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Gallery Views of The Jewelry of John Paul Miller

June 16, 2010-January 2, 2011
East Wing, Gallery 224

At once an artist, teacher, and craftsman, John Paul Miller (American, born 1918) personifies a lifetime of creative expression. His two greatest passions, music and art, seemingly converge in work that moves from poetic forms to intensely intricate compositions. While studying at the Cleveland Institute of Art, Miller switched, almost by accident, from traditional painting and drawing to jewelry through the influence of his friend and mentor, Cleveland silversmith Fred Miller. His earliest creations are lyrically simple, biomorphic forms characteristic of the modern era.

John Paul Miller's fascination with technique and process emerged in his groundbreaking rediscovery in the early 1950s of granulation, an ancient, yet forgotten, way of fusing tiny gold beads to a gold surface without solder. The fleeting creatures of earth, sea, and sky-snails, squids, crabs, moths, and flies-became his muses, inspiring a complicated palette of seductive enamels and textured forms. Historical reference and modern abstraction also infuse his designs, bringing together that which he saw and that which he imagined to form a body of work full of curiosity and self-expression.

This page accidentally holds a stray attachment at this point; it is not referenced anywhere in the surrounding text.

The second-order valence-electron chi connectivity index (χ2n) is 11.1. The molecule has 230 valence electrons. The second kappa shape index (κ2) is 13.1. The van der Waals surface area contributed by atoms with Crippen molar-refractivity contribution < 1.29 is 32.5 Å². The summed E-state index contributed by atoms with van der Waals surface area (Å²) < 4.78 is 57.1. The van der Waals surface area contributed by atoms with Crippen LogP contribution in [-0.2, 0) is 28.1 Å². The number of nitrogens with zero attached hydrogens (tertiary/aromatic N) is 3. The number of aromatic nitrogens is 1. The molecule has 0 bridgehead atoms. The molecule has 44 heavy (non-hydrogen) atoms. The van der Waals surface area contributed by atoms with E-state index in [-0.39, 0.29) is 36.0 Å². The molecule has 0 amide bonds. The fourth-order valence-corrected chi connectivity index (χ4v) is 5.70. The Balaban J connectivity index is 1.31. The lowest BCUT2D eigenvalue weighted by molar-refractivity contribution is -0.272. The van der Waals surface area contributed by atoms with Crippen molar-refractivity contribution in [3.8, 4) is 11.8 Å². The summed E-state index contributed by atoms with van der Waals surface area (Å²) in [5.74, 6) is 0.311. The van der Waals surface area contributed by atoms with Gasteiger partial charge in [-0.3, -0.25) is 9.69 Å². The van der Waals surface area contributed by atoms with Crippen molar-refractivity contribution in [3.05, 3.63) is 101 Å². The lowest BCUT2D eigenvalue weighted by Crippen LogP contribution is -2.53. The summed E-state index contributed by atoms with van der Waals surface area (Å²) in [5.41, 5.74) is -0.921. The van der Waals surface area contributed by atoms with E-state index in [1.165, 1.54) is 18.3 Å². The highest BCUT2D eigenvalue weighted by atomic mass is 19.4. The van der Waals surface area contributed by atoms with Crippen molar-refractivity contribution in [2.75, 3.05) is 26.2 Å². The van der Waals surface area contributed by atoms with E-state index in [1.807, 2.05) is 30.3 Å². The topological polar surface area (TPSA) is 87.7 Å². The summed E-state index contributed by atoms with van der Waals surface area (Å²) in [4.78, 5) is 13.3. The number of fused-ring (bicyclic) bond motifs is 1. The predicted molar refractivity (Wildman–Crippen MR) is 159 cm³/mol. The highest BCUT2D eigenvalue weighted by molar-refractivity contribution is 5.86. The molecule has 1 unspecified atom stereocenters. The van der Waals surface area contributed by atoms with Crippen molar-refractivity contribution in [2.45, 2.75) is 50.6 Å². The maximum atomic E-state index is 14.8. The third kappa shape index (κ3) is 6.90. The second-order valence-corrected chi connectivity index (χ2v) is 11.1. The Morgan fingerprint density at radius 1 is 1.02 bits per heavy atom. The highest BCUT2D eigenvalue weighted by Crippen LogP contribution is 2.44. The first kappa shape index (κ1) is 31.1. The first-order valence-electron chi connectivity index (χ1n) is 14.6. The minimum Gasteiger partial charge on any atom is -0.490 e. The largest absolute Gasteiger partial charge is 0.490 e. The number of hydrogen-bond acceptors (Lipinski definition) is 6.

Organized by the Cleveland Museum of Art. The Cleveland Museum of Art is generously funded by Cuyahoga County residents through Cuyahoga Arts and Culture. The Ohio Arts Council helped fund this exhibition with state tax dollars to encourage economic growth, educational excellence, and cultural enrichment for all Ohioans.